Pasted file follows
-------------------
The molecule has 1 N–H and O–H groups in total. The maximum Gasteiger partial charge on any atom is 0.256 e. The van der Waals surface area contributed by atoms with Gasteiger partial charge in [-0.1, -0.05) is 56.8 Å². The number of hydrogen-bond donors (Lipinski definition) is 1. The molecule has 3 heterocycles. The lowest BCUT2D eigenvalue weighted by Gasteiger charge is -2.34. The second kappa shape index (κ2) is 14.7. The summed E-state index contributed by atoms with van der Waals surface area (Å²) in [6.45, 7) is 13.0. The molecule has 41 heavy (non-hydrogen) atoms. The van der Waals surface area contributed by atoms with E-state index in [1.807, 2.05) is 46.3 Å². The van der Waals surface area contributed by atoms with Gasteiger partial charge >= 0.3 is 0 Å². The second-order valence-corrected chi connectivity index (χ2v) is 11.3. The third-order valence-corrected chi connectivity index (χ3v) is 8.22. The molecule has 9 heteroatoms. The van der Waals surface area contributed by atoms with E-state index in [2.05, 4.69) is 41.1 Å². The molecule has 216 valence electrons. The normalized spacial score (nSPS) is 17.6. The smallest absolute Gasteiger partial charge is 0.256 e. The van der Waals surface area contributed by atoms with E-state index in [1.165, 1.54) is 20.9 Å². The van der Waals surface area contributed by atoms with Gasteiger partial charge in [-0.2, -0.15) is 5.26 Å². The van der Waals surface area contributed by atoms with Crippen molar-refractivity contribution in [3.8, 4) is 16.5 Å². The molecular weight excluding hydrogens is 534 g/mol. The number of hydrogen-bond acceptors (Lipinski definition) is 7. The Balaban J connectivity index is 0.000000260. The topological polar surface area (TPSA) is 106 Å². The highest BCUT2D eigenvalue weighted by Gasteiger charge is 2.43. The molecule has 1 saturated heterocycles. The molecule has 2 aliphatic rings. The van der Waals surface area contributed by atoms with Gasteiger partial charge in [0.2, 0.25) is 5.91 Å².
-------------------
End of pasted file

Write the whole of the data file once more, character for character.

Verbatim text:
The molecule has 1 N–H and O–H groups in total. The maximum Gasteiger partial charge on any atom is 0.256 e. The van der Waals surface area contributed by atoms with Gasteiger partial charge in [-0.1, -0.05) is 56.8 Å². The number of hydrogen-bond donors (Lipinski definition) is 1. The molecule has 3 heterocycles. The lowest BCUT2D eigenvalue weighted by Gasteiger charge is -2.34. The second kappa shape index (κ2) is 14.7. The summed E-state index contributed by atoms with van der Waals surface area (Å²) in [6.45, 7) is 13.0. The molecule has 41 heavy (non-hydrogen) atoms. The van der Waals surface area contributed by atoms with E-state index in [1.807, 2.05) is 46.3 Å². The van der Waals surface area contributed by atoms with Gasteiger partial charge >= 0.3 is 0 Å². The second-order valence-corrected chi connectivity index (χ2v) is 11.3. The third-order valence-corrected chi connectivity index (χ3v) is 8.22. The molecule has 9 heteroatoms. The van der Waals surface area contributed by atoms with E-state index in [2.05, 4.69) is 41.1 Å². The molecule has 216 valence electrons. The normalized spacial score (nSPS) is 17.6. The smallest absolute Gasteiger partial charge is 0.256 e. The van der Waals surface area contributed by atoms with E-state index in [1.165, 1.54) is 20.9 Å². The van der Waals surface area contributed by atoms with Gasteiger partial charge in [-0.2, -0.15) is 5.26 Å². The van der Waals surface area contributed by atoms with Crippen molar-refractivity contribution in [3.8, 4) is 16.5 Å². The molecular weight excluding hydrogens is 534 g/mol. The number of hydrogen-bond acceptors (Lipinski definition) is 7. The Balaban J connectivity index is 0.000000260. The topological polar surface area (TPSA) is 106 Å². The highest BCUT2D eigenvalue weighted by Gasteiger charge is 2.43. The molecule has 1 saturated heterocycles. The molecule has 2 aliphatic rings. The van der Waals surface area contributed by atoms with Gasteiger partial charge in [0.2, 0.25) is 5.91 Å².